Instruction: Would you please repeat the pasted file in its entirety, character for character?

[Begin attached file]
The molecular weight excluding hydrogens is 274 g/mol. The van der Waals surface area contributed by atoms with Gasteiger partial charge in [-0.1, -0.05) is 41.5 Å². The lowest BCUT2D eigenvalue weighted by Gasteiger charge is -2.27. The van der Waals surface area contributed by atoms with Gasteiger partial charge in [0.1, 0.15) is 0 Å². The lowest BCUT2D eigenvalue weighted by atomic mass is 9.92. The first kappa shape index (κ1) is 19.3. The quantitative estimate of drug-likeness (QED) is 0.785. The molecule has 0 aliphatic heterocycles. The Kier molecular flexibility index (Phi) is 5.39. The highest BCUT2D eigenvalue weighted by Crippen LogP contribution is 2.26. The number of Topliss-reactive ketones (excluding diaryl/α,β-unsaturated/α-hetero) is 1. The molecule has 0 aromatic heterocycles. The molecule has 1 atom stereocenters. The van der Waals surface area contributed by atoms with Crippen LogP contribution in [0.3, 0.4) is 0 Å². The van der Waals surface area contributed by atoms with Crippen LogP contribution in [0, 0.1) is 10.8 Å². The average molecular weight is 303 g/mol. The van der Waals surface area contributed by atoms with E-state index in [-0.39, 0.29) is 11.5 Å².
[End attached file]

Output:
The molecular weight excluding hydrogens is 274 g/mol. The van der Waals surface area contributed by atoms with Gasteiger partial charge in [-0.1, -0.05) is 41.5 Å². The lowest BCUT2D eigenvalue weighted by Gasteiger charge is -2.27. The van der Waals surface area contributed by atoms with Gasteiger partial charge in [0.1, 0.15) is 0 Å². The lowest BCUT2D eigenvalue weighted by atomic mass is 9.92. The first kappa shape index (κ1) is 19.3. The quantitative estimate of drug-likeness (QED) is 0.785. The molecule has 0 aliphatic heterocycles. The Kier molecular flexibility index (Phi) is 5.39. The highest BCUT2D eigenvalue weighted by Crippen LogP contribution is 2.26. The number of Topliss-reactive ketones (excluding diaryl/α,β-unsaturated/α-hetero) is 1. The molecule has 0 aromatic heterocycles. The molecule has 1 atom stereocenters. The van der Waals surface area contributed by atoms with Crippen LogP contribution in [0.3, 0.4) is 0 Å². The van der Waals surface area contributed by atoms with Crippen LogP contribution in [0, 0.1) is 10.8 Å². The average molecular weight is 303 g/mol. The van der Waals surface area contributed by atoms with E-state index in [-0.39, 0.29) is 11.5 Å².